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Installation view of Esther Kläs: Better Energy, (Jun 3–Sep 17, 2012) at MoMA PS1, New York, NY.

Esther Kläs: MOMA PS1
By Murtaza Vali
September 1, 2012

Esther Kläs’s mangy monoliths, two of which welcome visitors to her latest exhibition, “Better Energy,” subtly reveal her intimate process while cannily synthesizing many current trends in sculpture. Human-scale, like Rachel Harrison’santhropomorphized totems, these new works are largely abstract, their dimensions determined not by subject matter or relationship to the viewer but by the physical limits of their maker, who casts them alone in her studio. Also, like Huma Bhabha’s hardware-store ruins, Kläs’s archaic forms are often fabricated from nontraditional materials; resting on a short concrete pedestal, the putty white (M) (all works cited, 2012)—made from the unlikely combination of Structure-Lite, burlap, and Styrofoam—resembles a fragment of an ancient colossus. While its furrowed exterior at times suggests classical drapery, the uneven and textured surface, which registers but never completely reveals facture, simultaneously undermines any monumentality suggested by its form and stature.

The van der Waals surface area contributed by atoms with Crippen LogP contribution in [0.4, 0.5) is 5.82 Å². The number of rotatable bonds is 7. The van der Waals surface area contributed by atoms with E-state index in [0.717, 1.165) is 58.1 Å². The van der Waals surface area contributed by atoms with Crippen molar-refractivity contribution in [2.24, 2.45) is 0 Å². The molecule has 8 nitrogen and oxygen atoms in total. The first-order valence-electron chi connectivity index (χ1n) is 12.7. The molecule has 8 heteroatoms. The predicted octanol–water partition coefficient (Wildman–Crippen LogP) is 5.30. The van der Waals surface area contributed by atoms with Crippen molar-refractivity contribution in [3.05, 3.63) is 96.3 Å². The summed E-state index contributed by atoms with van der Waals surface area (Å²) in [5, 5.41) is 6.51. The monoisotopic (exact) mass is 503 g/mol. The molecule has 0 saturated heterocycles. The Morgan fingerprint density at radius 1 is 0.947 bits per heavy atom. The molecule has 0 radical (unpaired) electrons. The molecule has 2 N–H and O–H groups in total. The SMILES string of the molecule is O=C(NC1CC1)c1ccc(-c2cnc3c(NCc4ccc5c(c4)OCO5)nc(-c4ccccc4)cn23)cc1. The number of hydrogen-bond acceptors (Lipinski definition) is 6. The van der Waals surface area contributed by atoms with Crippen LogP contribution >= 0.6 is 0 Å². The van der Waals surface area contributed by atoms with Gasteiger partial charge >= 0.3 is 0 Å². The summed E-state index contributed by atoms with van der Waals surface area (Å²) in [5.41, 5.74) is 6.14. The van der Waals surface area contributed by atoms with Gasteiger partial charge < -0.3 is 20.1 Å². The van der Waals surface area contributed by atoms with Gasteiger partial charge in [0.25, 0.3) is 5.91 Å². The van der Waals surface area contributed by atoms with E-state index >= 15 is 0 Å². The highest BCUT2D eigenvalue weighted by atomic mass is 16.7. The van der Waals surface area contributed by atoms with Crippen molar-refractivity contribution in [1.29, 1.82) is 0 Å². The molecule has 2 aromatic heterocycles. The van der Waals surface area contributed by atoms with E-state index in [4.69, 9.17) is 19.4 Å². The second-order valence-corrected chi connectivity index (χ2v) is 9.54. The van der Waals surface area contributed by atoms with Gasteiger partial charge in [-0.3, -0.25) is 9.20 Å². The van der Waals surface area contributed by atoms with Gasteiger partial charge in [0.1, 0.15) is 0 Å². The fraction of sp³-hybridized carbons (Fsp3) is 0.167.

Some of Kläs’s recent sculptures use a vibrant and nearly gaudy palette that amplifies their unsettling effect. (F), a ridged, jagged column seemingly made from several sheets of two-inch-thick Styrofoam, is actually a pigment-infused Aqua-Resin cast of such a structure; an acid-green layer under the sculpture’s luscious purple surface breaks through at its many bumps, wrinkles, seams, and edges. Nearby, hanging delicately from two clips, the ironically titled (From a distance), a piece of paper covered with rubbed-in fuchsia marks, could very well be skin flayed off another of Kläs’s new sculptures. And in hold (ex. 1), one end of a cotton-candy-pink plank—cast from Hydrocal and bowing ever so slightly in the middle—rests atop a wooden upright, creating a tall, thin ramp. On first glance the work appears to be delicately balanced—like a Richard Serra “Prop”—but an indent on the plank actually locks it in place. The relationship between such discrete sculptural elements is, as the piece’s title reiterates, more of an embrace, and thus not passively incidental but actively intimate, like Kläs’s practice as a whole.

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